For example, in March 2022, Strong Customer Authentication (SCA) rules became mandatory in the United Kingdom. It will have a 3DS2-aided two-factor authentication. Card schemes have also phased out support for 3DS2’s predecessor, 3DS1, and this will continue in 2023 as well.

BNPL Will Remain Prevalent
Despite Buy Now Pay Later (BNPL) hitting negative headlines; this has been the preferred payment mode for years. And yes, it is still a must for PSPs to add in their portfolios. Things like instalment plans under BNPL programmes will help in boosting customer demands.

However, in the United States., the Consumer Financial Protection Bureau is going to regulate BNPL in the future. However, as per analysts, the sector anticipated such moves and will now undergo compliance functions.

As per a report from Insider Intelligence, the industry will move from “BNPL 1.0 to BNPL 2.0.” BNPL dollar volume growth won’t slow down because of such regulatory reforms, thanks to the rising spend from consumers.

“BNPL payment volume is expected to increase 25.5% year over year in 2023 compared with 77.3% year over year in 2022,” said the report.

McKinsey’s 2022 Digital Payments Consumer Survey has said that the BNPL users (who participated in the survey) used credit cards solely as “Transactors” against those “Revolvers” who carried a balance. Some three-quarters of Transactors favor interest-free “pay in four” plans.

“This implies that Transactors, who are accustomed to avoiding interest charges on their credit card balances, also prefer interest-free BNPL products,” the survey stated.

“Further, Revolvers more often indicate that they intend to increase their use of BNPL.”

So, evidence show that despite regulatory actions from US authorities, BNPL sector will have a healthy balance sheet in 2023.

Off Beat solutions like ‘Pay with Venmo’
During October 2022, Amazon announced about accepting Venmo for purchases from its app and website. The deal, pending since late 2021, would be a major boost to Venmo usage. The ecommerce company saw its rival, Walmart, accepting both PayPal and Venmo “P2P” services on its portals.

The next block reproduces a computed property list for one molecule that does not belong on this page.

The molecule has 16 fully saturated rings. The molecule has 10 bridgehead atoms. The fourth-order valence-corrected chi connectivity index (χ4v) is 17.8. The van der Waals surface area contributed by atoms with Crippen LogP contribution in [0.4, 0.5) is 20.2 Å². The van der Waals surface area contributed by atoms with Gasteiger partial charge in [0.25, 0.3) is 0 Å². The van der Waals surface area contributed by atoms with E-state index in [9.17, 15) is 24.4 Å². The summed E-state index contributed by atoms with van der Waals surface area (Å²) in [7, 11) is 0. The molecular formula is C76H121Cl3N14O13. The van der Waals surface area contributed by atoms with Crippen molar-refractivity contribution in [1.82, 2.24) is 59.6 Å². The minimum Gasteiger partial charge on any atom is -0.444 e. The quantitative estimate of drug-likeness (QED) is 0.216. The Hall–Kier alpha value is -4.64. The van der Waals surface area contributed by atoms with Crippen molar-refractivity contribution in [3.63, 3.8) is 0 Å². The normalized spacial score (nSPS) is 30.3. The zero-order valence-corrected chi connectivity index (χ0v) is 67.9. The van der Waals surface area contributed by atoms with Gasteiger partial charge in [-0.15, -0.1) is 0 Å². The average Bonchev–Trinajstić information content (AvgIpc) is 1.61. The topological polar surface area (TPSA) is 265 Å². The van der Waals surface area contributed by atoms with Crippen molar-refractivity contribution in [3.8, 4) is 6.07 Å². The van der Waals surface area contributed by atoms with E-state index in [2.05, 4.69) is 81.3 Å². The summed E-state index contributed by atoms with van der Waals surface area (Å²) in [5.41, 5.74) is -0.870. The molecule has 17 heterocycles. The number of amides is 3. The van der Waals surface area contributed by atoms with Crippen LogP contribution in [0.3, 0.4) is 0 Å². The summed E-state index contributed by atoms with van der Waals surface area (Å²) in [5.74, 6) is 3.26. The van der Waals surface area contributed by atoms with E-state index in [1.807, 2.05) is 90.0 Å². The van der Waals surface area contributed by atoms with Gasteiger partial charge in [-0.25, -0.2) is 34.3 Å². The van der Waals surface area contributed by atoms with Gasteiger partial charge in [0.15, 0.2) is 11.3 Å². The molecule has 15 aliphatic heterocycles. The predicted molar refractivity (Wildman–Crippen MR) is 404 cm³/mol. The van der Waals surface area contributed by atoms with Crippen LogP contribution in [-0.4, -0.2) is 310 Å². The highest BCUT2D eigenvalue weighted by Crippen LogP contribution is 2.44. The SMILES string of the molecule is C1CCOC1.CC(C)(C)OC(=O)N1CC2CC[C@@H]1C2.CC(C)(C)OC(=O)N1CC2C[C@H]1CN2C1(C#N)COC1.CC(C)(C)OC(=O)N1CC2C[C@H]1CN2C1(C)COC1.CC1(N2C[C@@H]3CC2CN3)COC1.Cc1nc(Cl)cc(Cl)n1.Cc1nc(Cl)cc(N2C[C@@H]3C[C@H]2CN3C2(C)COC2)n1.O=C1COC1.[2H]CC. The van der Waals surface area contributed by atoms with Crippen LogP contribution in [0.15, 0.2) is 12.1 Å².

Venmo caters younger consumers, as these individuals use the former’s social media channel to talk about their product purchases. This gives merchants free publicity.

In 2023, ‘Pay with Venmo’ will be one of the trending topics, in the field of digital payments.

No, Debit Card Is Still Popular
Studies are indicating that more Americans are shifting to debit cards, as against using credit cards. As per a report from 451 Research, which is a part of S&P Global Market Intelligence, 56.2% of the participants under the Q2 2022 study sample preferred using debit, while 39.5% individuals gave thumbs up to credit. In 2021, the study had 40.2% favoring debit and 54.6% backing credit. Also, the 2022 report shows that households with annual income of $75,000 or more use credit cards frequently, whereas, those below $75,000, prefer debit cards.

The study says that the shift towards debit card is being led by the younger Americans, so that they can avoid getting into debts (happens due to credit card usage). Also, debit cards, which come with PIN numbers, provide an additional protection layer, in comparison to the credit cards.

“We expected consumers to have a much higher preference for credit when travel resumed and stores reopened,” states 451.

“However, we’ve found that consumers prefer debit more today than they did at the height of the pandemic.”

Among younger generations, debit use increased in double digits in 2022 over 2021.

Under the BNPL mechanism, the first instalment, for any purchase, must be paid on the same day, and debit card comes handy there. The 451 report also found that the following instalment payments are made with the same card.

As per the study, debit card issuers are now mulling to add features aiding instalment payments, which will help younger consumers.

Also, recession-related worries are also playing into lower-income consumers’ minds as they lean towards debit cards, going into 2023.

“76% of respondents with a lower annual household income agree or completely agree they are concerned about their personal finances as a result of the economy,” according to a PSCU study.